• Inputs where the key element is a member of the
    array.
  • Inputs where the key element is not a member of
    the array.

53
OOT Methods Random Testing
  • Random testing
  • identify operations applicable to a class
  • define constraints on their use
  • identify a minimum test sequence
  • generate a variety of random (but valid) test
    sequences

54
OOT Methods Partition Testing
  • Partition Testing
  • reduces the number of test cases required to test
    a class in much the same way as equivalence
    partitioning for conventional software
  • state-based partitioning
  • categorize and test operations based on their
    ability to change the state of a class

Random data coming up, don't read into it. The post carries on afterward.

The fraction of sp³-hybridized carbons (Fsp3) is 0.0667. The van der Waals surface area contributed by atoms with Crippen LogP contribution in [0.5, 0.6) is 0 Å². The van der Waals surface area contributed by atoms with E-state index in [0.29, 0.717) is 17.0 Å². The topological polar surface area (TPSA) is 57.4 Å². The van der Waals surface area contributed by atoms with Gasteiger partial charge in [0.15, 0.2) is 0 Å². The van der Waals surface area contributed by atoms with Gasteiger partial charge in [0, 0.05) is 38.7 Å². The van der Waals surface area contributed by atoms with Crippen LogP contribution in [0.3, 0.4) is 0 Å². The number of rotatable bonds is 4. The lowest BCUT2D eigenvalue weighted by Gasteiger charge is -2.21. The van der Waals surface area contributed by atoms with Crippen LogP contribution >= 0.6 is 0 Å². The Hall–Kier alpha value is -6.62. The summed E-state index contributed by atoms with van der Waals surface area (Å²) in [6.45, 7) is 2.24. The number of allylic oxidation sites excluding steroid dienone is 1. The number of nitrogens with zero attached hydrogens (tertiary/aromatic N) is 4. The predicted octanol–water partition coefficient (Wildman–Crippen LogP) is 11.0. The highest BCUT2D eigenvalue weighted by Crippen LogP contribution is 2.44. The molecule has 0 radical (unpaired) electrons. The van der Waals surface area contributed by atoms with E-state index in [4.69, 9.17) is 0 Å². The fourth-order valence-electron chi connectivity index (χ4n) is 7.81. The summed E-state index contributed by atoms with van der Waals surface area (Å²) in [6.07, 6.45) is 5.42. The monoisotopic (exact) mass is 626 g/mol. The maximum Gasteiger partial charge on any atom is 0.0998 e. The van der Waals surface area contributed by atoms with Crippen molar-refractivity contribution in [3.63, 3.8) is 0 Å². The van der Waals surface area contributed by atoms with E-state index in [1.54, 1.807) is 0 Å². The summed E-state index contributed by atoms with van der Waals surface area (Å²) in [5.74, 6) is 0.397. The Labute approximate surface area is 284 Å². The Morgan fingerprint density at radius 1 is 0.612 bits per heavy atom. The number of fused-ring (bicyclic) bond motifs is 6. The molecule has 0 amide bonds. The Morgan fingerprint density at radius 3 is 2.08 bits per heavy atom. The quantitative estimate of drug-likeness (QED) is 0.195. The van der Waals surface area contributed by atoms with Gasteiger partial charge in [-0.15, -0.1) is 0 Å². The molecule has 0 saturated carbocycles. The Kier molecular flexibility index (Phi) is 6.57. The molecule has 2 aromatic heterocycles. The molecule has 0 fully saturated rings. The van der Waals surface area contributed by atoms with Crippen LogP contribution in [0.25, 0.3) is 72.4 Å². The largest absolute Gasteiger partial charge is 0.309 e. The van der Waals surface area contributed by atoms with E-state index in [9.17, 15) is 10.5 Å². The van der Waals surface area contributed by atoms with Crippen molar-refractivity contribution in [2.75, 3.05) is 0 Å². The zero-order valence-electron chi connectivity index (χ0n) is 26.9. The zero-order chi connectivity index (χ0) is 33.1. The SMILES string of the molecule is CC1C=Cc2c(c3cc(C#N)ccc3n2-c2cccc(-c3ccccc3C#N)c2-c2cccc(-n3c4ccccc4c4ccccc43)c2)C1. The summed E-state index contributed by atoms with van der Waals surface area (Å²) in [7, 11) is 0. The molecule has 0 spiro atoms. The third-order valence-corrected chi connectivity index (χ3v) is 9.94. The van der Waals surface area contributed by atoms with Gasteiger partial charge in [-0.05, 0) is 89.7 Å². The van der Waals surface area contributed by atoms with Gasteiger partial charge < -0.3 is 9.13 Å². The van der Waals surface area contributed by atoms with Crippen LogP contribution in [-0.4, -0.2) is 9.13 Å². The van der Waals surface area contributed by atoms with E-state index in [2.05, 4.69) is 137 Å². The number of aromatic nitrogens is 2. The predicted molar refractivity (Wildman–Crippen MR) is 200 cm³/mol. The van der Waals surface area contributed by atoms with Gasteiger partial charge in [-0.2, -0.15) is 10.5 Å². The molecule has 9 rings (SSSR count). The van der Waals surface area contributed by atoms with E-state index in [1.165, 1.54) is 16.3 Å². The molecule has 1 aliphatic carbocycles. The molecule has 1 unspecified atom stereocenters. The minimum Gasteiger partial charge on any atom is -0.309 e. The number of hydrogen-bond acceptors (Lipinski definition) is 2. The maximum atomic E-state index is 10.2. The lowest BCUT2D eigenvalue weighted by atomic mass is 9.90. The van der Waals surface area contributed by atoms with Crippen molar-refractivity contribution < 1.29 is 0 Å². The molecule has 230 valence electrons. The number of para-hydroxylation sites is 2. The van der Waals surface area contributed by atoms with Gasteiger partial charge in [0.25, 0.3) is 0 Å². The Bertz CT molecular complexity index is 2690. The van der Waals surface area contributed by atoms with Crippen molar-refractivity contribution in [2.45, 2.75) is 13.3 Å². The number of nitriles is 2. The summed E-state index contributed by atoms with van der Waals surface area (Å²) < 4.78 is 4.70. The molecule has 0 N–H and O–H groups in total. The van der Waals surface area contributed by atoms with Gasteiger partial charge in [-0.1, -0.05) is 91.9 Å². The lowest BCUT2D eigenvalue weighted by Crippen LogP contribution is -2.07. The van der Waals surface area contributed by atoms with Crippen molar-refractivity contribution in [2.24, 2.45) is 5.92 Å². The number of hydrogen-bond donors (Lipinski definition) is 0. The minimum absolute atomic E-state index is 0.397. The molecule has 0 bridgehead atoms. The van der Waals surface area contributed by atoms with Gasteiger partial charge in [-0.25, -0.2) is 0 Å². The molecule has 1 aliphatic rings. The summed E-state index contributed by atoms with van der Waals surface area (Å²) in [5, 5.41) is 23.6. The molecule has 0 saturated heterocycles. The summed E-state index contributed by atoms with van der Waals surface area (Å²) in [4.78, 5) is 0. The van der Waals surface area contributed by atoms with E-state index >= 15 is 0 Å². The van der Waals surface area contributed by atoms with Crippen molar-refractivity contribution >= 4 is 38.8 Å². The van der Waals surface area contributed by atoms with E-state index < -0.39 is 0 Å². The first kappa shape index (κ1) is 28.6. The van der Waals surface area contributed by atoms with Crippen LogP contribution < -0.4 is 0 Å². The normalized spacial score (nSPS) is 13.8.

• attribute-based partitioning
  • categorize and test operations based on the
    attributes that they use
  • category-based partitioning
  • categorize and test operations based on the
    generic function each performs

55
Sample Equivalence Classes
  • Valid data
  • user supplied commands
  • responses to system prompts
  • file names
  • computational data
  • physical parameters
  • bounding values
  • initiation values
  • output data formatting
  • responses to error messages
  • graphical data (e.g., mouse picks)
  • Invalid data
  • data outside bounds of the program
  • physically impossible data
  • proper value supplied in wrong place


56
Testing guidelines (sequences)
  • Test software with sequences which have only a
    single value.
  • Use sequences of different sizes in different
    tests.
  • Derive tests so that the first, middle and last
    elements of the sequence are accessed.
  • Test with sequences of zero length.